Tusiime’s sweet story of baking cakes and turning family, friends into clients

Violet Tusiime started her business during Covid-19 lockdown and today she has seen it grow to leaps and bounds.

What you need to know:

  • In 2019, Violet Tusiime met and connected with fellow worshipers at a church in a city suburb who were undertaking baking lessons. In addition to spiritual nourishing, she learnt how to bake. And as the saying goes, the rest is history.

To some people, the end of a relationship means bitterness and not much to write home about, but it is a different tale for Violet Tusiime.

She has her ex-boyfriend to thank for not only a happy ending but also some productive engagements.

Business idea 

In the many conversations they had, was an idea to start a baking company.  The opportunity came when she was prepared because her friends had introduced her to informal training in baking. 

Prior to that, she was a singer and dancer in a local troupe, and with the lockdown after the outbreak of Covid-19, she needed a source of livelihood and baking seemed to be the obvious entrepreneurial undertaking.

Takes advantage of Covid-19 

Like many, she was not about to waste the crisis the pandemic had brought. 

“I no longer had gigs as a source of livelihood so I started baking at home and I would supply them to family and friends. The feedback was good which encouraged me to keep going,” she recollects.

She made cupcakes and standard cakes of chocolate, vanilla, strawberry, carrot, banana and red velvet flavours. The most popular ones are chocolate tutti fruity, vanilla, black forest.

For now, Tusiime works alone. Her bakery is still small which she says helps her keep her operational costs low. She knows many of her clients personally. 

Customers 

With time, her friends and family have referred her to their friends as customers. The prices of cakes differ depending on size and details a client might require. The lowest costs Shs70, 000. She continues to research about baking, designs and applies the knowledge during the baking process. 

For every penny she earns, she saves a considerable percentage. She reads up on the machines and other items she needed to invest in. That made it easier for her to align her aspirations because with every item identified, she went to Katwe and inquired about the price and durability.

Investment 

Her first investment was in an oven. It cost her Shs3m. She went on to buy pans, ingredients and others. When she set out, it was about baking cakes in order to have money in her pocket.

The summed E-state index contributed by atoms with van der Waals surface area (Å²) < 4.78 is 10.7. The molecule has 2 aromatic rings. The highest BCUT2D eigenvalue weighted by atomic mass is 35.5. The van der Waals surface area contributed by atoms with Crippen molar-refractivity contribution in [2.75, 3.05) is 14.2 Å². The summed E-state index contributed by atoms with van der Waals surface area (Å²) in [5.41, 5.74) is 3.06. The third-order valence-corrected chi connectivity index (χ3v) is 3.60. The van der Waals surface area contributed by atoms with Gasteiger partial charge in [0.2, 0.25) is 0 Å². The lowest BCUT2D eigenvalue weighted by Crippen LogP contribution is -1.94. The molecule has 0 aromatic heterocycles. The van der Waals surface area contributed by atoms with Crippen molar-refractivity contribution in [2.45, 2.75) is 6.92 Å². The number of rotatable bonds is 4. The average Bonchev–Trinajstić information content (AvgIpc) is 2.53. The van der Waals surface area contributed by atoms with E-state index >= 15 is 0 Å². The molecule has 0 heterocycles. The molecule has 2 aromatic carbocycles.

“Initially my focus was not as strong as it is today. At some point, I was not sure if I was going to do baking on a long-term basis. The interest and love grew and here I am. The encouragement from my ex-boyfriend got me to focus better,” the proprietor of Candy Cakes 256 explains. 

Her financial discipline has also improved. She is also able to handle her finances better than when she started out. Today, she knows that if she bakes a cake and sells it at Shs70, 000, she will save between 20 and 30 percent of the gross payment.

Ploughing back 

The 70 percent will be ploughed back into the expenditures of buying ingredients as well as catering to the bills since the oven and mixture machines use electricity. 

Tusiime is a Senior Two (S.2) dropout from Kyebambe Girls Secondary School. “I had joined Senior Two when my paternal grandfather who was catering for my tuition passed on. My parents were unable to look after me because they had me when they were still young,” she says. 

When she could not continue with education, music was her way out. She started singing in choir in Fort Portal before joining a music group called ‘Home of Talent’ in which she sang and danced. 

The founder of the group, Roger Ayesiga, knew her family. They performed at events such as introductions and weddings and be paid. 

“He gave me accomodation until I met my ex-boyfriend and moved in with him. At that time he was a music coach in Fort Portal but later we moved to Kampala,” she says. 

Expansions 

In 2019, she met and connected with fellow worshipers at a church in a city suburb who were undertaking baking lessons. She joined them and learnt how to bake. And like the saying goes, the rest is history. 

Her boyfriend surprised her with a gift of Shs3m which she was wise to use as start-up capital to buy an oven. 

He also advised her to search and get a place where she would stay and also have enough space to run her cottage baking business. 

“The finishing on the first cakes I made was terrible, but I kept on researching and improving on my designs. Pinterest has been a good learning platform. To publicise and market my business, my boyfriend started taking pictures and paying for Facebook adverts. My friends came through to support my hustle by also recommending it to their friends. To keep the clients, I have celebrated with them and rewarded them with gifts such as t-shirts, vacuum flasks and umbrellas,” Tusiime adds. 

Advice 

Her advice to anyone looking at starting a business, is to use the little resources at their disposal to kick start their dream because no money is too  little. American novelist, Herman Melville says that it is better to fail in originality than to succeed in imitation. He adds, “He who has never failed somewhere: that man cannot be great. Failure is the true test of greatness.”


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